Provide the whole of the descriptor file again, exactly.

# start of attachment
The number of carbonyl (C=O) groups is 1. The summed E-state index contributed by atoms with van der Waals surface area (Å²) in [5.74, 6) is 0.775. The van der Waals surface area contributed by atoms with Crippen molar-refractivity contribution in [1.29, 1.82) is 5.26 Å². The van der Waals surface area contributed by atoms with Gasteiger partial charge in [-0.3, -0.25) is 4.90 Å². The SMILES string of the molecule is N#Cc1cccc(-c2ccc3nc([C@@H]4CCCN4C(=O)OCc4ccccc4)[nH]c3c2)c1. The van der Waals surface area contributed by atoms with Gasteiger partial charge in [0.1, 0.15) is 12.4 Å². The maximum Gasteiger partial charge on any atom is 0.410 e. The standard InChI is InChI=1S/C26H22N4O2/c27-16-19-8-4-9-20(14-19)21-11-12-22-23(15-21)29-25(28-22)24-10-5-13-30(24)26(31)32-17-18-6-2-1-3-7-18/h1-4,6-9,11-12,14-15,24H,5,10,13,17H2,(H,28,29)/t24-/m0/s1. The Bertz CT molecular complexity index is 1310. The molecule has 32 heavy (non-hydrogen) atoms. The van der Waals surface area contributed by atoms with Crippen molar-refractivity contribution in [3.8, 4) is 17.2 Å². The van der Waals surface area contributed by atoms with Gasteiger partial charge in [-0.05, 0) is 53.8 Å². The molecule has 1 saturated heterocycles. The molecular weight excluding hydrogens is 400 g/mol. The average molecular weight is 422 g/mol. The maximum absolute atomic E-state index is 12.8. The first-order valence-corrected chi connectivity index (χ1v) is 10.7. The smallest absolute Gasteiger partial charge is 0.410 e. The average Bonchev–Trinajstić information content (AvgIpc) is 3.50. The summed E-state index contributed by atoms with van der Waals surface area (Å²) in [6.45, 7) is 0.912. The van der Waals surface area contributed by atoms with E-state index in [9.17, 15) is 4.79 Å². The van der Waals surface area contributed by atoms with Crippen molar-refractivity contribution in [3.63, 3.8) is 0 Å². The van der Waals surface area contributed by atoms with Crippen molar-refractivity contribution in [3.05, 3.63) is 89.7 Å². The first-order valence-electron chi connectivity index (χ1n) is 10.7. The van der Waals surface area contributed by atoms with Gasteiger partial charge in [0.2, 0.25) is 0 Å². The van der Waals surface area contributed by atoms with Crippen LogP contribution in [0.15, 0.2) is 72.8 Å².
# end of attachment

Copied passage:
The number of carbonyl (C=O) groups is 1. The summed E-state index contributed by atoms with van der Waals surface area (Å²) in [5.74, 6) is 0.775. The van der Waals surface area contributed by atoms with Crippen molar-refractivity contribution in [1.29, 1.82) is 5.26 Å². The van der Waals surface area contributed by atoms with Gasteiger partial charge in [-0.3, -0.25) is 4.90 Å². The SMILES string of the molecule is N#Cc1cccc(-c2ccc3nc([C@@H]4CCCN4C(=O)OCc4ccccc4)[nH]c3c2)c1. The van der Waals surface area contributed by atoms with Gasteiger partial charge in [0.1, 0.15) is 12.4 Å². The maximum Gasteiger partial charge on any atom is 0.410 e. The standard InChI is InChI=1S/C26H22N4O2/c27-16-19-8-4-9-20(14-19)21-11-12-22-23(15-21)29-25(28-22)24-10-5-13-30(24)26(31)32-17-18-6-2-1-3-7-18/h1-4,6-9,11-12,14-15,24H,5,10,13,17H2,(H,28,29)/t24-/m0/s1. The Bertz CT molecular complexity index is 1310. The molecule has 32 heavy (non-hydrogen) atoms. The van der Waals surface area contributed by atoms with Crippen molar-refractivity contribution in [3.8, 4) is 17.2 Å². The van der Waals surface area contributed by atoms with Gasteiger partial charge in [-0.05, 0) is 53.8 Å². The molecule has 1 saturated heterocycles. The molecular weight excluding hydrogens is 400 g/mol. The average molecular weight is 422 g/mol. The maximum absolute atomic E-state index is 12.8. The first-order valence-corrected chi connectivity index (χ1v) is 10.7. The smallest absolute Gasteiger partial charge is 0.410 e. The average Bonchev–Trinajstić information content (AvgIpc) is 3.50. The summed E-state index contributed by atoms with van der Waals surface area (Å²) in [6.45, 7) is 0.912. The van der Waals surface area contributed by atoms with E-state index in [9.17, 15) is 4.79 Å². The van der Waals surface area contributed by atoms with Crippen molar-refractivity contribution in [3.63, 3.8) is 0 Å². The van der Waals surface area contributed by atoms with Crippen molar-refractivity contribution in [3.05, 3.63) is 89.7 Å². The first-order valence-electron chi connectivity index (χ1n) is 10.7. The van der Waals surface area contributed by atoms with Gasteiger partial charge in [0.2, 0.25) is 0 Å². The van der Waals surface area contributed by atoms with Crippen LogP contribution in [0.15, 0.2) is 72.8 Å².